A noble lie is a religion inclined myth that is propagated with the intent of promoting and maintaining harmony, morality and order and lawfulness in a society. The propaganda that is encompassed in the lie is used to push the society towards acting in a socially acceptable manner. A real-world example of a noble lie is when a leader is trying to harmonious relationships in a statement like, ‘do unto other what you want to be done unto you.’ Such propaganda goes a long way in making people to treat each other well. The lie cannot cause any harm and therefore, is considered safe and worthy due to the accrued value systems. It ties into Socrates’ belief that it is acceptable to deceive people if the objective is to avoid social unrest.
According to Socrates, noble lies are necessary because they help in determining what is right and what is wrong. For example, Socrates believed that a speech could trigger either negative desirable or undesirable activities. Therefore, there is a need to control what is said, especially by those in authority as they are likely to sway the perception of their followers. Consequently, what is said can determine the next course of action of the masses (Bloom, 70). Another historical example was the noble lie perpetrated by Roosevelt during World War Two to the American people by saying that Stalin was a good leader to justify working with him to defeat Hitler, although history has proven this was a lie. I agree with Socrates’ argument that noble lies are necessary for preserving justice especially when the aim is to bring harmony by regulating the freedom and activities of individuals, avoid the compromise of national security, and regulate beliefs ( Bloom, 69).
I agree a noble lie is necessary for preserving justice because it brings about harmony by keeping the actions of members of a society in check. I also believe that these lies not only promote order and lawfulness but also enhance cohesion of a society. For example, the noble lie, ‘You are your brother’s keeper’ reminds individuals to remain concerned about the welfare of their neighbors. As a result, members of a society are compelled to avert actions that may cause harm to other people. The lie also triggers a sense of responsibility in community members. The consequence of the is improved levels of charitability, kindness and generosity.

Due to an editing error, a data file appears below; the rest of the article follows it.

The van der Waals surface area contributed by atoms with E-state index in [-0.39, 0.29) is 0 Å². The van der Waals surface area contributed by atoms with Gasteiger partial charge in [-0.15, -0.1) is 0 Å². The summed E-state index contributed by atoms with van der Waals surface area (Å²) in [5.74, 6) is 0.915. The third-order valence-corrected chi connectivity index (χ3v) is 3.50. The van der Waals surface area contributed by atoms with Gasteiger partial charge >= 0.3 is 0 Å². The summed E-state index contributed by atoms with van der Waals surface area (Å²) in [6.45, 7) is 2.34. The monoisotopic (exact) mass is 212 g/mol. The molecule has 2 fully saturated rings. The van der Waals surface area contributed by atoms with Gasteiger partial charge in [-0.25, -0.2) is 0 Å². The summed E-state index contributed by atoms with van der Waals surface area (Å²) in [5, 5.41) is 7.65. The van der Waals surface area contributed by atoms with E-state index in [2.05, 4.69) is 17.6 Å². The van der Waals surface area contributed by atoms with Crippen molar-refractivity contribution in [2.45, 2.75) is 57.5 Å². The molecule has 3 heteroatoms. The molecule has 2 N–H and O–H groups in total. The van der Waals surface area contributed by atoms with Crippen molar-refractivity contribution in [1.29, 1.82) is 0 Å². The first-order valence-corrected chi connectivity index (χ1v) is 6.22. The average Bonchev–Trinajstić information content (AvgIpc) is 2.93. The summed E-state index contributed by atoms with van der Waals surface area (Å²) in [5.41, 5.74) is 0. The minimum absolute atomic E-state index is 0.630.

Whenever a lie achieves what it was intended to do, which is creating harmony to preserve justice through social order, then it is worth the effort. Most of the noble lies need to sound truthful for them to be useful. A lie told at the level of preserving justice is thought to involve every citizen, whereby it brings out an understanding that everybody is equal and deserves the best. People are expected to have a responsibility for one another in a political and social sense. It should, therefore, be seen that what is important is not the lie but whether the lie brings cohesion in society. Socrates argued that a society should be exposed to information that encourages fairness and equality instead of fostering prejudice.
Finally, I agree that a noble lie is necessary in preserving justice since it helps in regulating beliefs. In this case, the argument is that some people value opinions, which can be skewed to favor an agenda. For example, children usually abide by a parent’s perspective on general matters. As a result, a father will be able to convince their son to pursue a sport or a career in the same way Tiger Woods became a golfer due to his father’s influence. An adult might use a noble lie to persuade a youngster to follow a certain path.
Bloom, Allan. The Republic of Plato. Harper Collins Publisher, 1968.